Working Title Films, Cameron Mackintosh Ltd.,

Hugh Jackman, Russell Crowe, Anne Hathaway, Amanda Seyfried, Sacha Baron Cohen, Helena Bonham Carter, Eddie Redmayne, Aaron Tveit, Samantha Barks, Colm Wilkinson, Bertie Carvel

Jean Valjean (Hugh Jackman) is a prisoner, arrested for stealing a loaf of bread to feed his sister’s child. Once paroled, Javert (Russell Crowe) vows that if he misses checking in at parole, he will hunt him down for the rest of his life. Due to the kindness of a priest at the monastery, Jean Valjean changes his life and becomes an honest business owner and Mayor of the town. But true to his word, Javert hunts for him year after year. Valjean meets Fantine (Anne Hathaway) and her poor child Cosette (Amanda Seyfried) who Jean Valjean raises as his own daughter while staying one step ahead of Javert. This is finally the movie version of the Broadway musical.

Certainly Victor Hugo wrote a stunning story. I have heard the story before. I really loved the dramatic version with Liam Neeson and Geoffrey Rush in 1998. I have never seen the musical. I found the music off putting, certainly. There are a ton of musicals with dialog and then they burst into a song which helps to forward the story. I am used to that, but in this musical, they sing everything. I think there are probably less than 25 words spoken in the whole film. As a result, much of the dialog which is sung is really annoying, and pretty senseless. I just wanted these people to talk a little bit. Furthermore, besides the Susan Boyle classic, “I Dreamed a Dream” and a song called “On My Own” there was nothing much else recognizable at all. The strength of the story helps to make up for it quite a bit, and it is a wonderful tragic drama after all, with lots of excitement. It’s just the singing is way too much. Then they hire actors that are fantastic dramatic actors and ask them to sing. I agree with Adam Levine when he asked, “But the score suffered massively with great actors PRETENDING to be singers.” Why not hire singers who can act, if they’re going to sing everything. When the last time you sat down to purchase a Russell Crowe or Hugh Jackman album? Because of the strength of the story and the beauty of it all, and based upon the fact that it brought me to tears several times, even though I knew what was going to happen, I still gave this a good rating. But there are weaknesses, and truth be told, if you’re not familiar already with the Broadway version, and you’re also not familiar with the story, go for the 1998 version with Liam Neeson.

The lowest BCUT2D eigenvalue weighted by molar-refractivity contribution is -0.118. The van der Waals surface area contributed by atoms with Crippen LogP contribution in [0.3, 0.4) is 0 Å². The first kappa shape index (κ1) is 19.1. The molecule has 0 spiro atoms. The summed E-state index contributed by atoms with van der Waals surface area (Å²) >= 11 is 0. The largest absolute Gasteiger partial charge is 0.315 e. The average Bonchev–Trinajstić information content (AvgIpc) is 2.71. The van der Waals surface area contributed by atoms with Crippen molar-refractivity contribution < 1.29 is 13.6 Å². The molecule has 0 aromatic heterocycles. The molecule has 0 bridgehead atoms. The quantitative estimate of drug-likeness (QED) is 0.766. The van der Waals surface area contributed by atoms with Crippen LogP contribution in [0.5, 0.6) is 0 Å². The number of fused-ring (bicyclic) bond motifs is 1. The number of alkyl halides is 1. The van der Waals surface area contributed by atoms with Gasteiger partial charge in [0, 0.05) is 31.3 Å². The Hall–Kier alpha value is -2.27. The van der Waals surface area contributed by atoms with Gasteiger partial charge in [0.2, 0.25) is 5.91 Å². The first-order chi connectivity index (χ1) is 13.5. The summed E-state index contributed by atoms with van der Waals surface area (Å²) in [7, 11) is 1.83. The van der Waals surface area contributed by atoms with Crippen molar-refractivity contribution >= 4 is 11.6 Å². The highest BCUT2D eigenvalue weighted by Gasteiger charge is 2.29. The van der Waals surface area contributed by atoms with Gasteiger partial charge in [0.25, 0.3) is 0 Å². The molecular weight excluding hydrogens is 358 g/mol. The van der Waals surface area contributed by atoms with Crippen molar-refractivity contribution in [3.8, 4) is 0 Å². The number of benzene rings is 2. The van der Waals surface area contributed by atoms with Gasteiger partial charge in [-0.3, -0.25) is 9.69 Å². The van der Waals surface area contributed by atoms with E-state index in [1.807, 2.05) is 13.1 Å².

EdG – EdsReview Dot Com – A Movie Review Blog



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    Ed's Review Dot Com » This Week on DVD – 3/19/2013 said

    March 19 2013 @ 11:05 am

    […] Les Miserables [Click Here for Ed's Review] […]

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